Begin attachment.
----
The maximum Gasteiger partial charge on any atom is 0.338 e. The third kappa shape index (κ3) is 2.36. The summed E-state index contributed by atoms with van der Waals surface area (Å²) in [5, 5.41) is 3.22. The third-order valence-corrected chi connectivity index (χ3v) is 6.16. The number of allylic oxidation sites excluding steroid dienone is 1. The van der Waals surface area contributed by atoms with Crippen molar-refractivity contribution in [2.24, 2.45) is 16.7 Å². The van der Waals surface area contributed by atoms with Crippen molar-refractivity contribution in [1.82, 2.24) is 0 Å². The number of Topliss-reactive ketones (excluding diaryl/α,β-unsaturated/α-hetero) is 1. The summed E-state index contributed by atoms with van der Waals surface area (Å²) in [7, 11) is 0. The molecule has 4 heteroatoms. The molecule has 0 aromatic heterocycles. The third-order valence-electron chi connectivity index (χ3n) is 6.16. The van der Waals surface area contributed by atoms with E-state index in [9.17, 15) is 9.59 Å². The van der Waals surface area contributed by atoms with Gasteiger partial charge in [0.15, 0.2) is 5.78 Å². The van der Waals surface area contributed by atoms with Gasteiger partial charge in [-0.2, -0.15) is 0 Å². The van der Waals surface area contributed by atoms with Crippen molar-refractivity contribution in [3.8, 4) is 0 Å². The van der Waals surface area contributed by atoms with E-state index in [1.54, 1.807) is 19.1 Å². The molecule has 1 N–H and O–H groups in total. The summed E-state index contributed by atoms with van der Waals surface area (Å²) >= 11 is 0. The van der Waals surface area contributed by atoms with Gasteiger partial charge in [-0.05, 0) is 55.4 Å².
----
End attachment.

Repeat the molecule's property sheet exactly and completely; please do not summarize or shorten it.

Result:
The maximum Gasteiger partial charge on any atom is 0.338 e. The third kappa shape index (κ3) is 2.36. The summed E-state index contributed by atoms with van der Waals surface area (Å²) in [5, 5.41) is 3.22. The third-order valence-corrected chi connectivity index (χ3v) is 6.16. The number of allylic oxidation sites excluding steroid dienone is 1. The van der Waals surface area contributed by atoms with Crippen molar-refractivity contribution in [2.24, 2.45) is 16.7 Å². The van der Waals surface area contributed by atoms with Crippen molar-refractivity contribution in [1.82, 2.24) is 0 Å². The number of Topliss-reactive ketones (excluding diaryl/α,β-unsaturated/α-hetero) is 1. The summed E-state index contributed by atoms with van der Waals surface area (Å²) in [7, 11) is 0. The molecule has 4 heteroatoms. The molecule has 0 aromatic heterocycles. The third-order valence-electron chi connectivity index (χ3n) is 6.16. The van der Waals surface area contributed by atoms with E-state index in [9.17, 15) is 9.59 Å². The van der Waals surface area contributed by atoms with Gasteiger partial charge in [0.15, 0.2) is 5.78 Å². The van der Waals surface area contributed by atoms with Gasteiger partial charge in [-0.2, -0.15) is 0 Å². The van der Waals surface area contributed by atoms with Crippen molar-refractivity contribution in [3.8, 4) is 0 Å². The van der Waals surface area contributed by atoms with E-state index in [1.54, 1.807) is 19.1 Å². The molecule has 1 N–H and O–H groups in total. The summed E-state index contributed by atoms with van der Waals surface area (Å²) >= 11 is 0. The van der Waals surface area contributed by atoms with Gasteiger partial charge in [-0.05, 0) is 55.4 Å².